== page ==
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Diabetic Adolescents Lack Bone Minerals

Despite normal growth and maturation, adolescents with type 1 diabetes appear to have reduced bone mass and bone size.

Dr. Laurie J. Moyer-Mileur of the University of Utah, Salt Lake City and colleagues note that, recent observations "suggest that children and adolescents with type 1 diabetes mellitus are at risk for decreased bone mass,"

Dr. Moyer-Mileur stated that, "puberty is a critical time for additional bone mineral to be deposited into the skeleton." "This additional mineral deposition is thought to minimize the development of osteoporosis in later life."

To investigate further, the researchers studied 42 diabetics between 12 and 18 years old and 199 healthy regional reference subjects.

"Body size and maturation were similar between groups," the researchers note. However, at baseline and at 12 months, "diabetics had lower tibia, spine and whole body bone characteristics, but greater muscle mass and lower bone mineral content."

Annual gains for tibia cortical bone and whole body bone mineral content and muscle mass were lower in diabetics and were inversely related to HbA1c levels. However, "spine area and density and whole body muscle mass were greater and were predicted by pubertal-driven growth," they write.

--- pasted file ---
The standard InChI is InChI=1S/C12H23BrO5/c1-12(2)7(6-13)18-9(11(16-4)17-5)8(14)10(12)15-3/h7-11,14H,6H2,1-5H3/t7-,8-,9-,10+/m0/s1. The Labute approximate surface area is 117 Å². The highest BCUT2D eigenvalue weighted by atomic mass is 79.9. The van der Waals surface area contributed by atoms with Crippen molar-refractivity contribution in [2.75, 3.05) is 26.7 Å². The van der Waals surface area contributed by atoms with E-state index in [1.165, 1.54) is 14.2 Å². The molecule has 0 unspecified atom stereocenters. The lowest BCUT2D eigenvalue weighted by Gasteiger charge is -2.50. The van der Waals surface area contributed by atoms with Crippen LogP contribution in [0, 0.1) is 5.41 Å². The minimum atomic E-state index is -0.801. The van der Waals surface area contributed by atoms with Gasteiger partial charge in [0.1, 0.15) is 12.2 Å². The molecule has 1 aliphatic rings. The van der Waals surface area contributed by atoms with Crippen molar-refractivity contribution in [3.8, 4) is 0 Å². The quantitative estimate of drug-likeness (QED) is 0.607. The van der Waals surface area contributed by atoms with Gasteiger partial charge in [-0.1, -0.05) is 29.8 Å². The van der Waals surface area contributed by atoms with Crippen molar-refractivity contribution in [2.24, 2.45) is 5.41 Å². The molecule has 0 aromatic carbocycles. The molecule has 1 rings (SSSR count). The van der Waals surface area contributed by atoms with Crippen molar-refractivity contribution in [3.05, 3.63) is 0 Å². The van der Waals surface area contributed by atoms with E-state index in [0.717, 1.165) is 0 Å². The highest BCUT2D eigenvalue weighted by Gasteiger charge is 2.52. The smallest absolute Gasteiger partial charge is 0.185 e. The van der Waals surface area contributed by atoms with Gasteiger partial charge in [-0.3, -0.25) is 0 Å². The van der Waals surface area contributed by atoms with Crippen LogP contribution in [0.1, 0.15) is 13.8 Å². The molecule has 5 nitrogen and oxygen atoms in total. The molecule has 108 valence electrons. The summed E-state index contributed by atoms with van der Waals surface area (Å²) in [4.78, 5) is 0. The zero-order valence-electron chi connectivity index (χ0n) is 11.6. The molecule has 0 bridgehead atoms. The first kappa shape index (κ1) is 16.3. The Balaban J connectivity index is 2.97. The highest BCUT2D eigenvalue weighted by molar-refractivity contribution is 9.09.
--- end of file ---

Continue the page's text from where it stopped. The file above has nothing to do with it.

Overall, the diabetics "had 8.5% less whole body bone mineral content to muscle mass, suggesting that bone mineral deposition was not adequately adapted to muscle gains," the investigators report.

"It appears that small but chronic alterations in bone mineral acquisition associated with hyperglycemia may prevent adolescents with type 1 diabetes from achieving optimal bone mass and strength."

Moreover, Dr. Moyer-Mileur added, "long-term studies are needed to determine whether our findings support an increase risk of osteoporosis in later life for individuals with type 1 diabetes who had poor glucose control during pubertal growth."

J Pediatr 2004;145:662-669.

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FACT: The World Health Organization reports that at least 171 million people worldwide have diabetes and this figure is likely to more than double by 2030 to reach 366 million.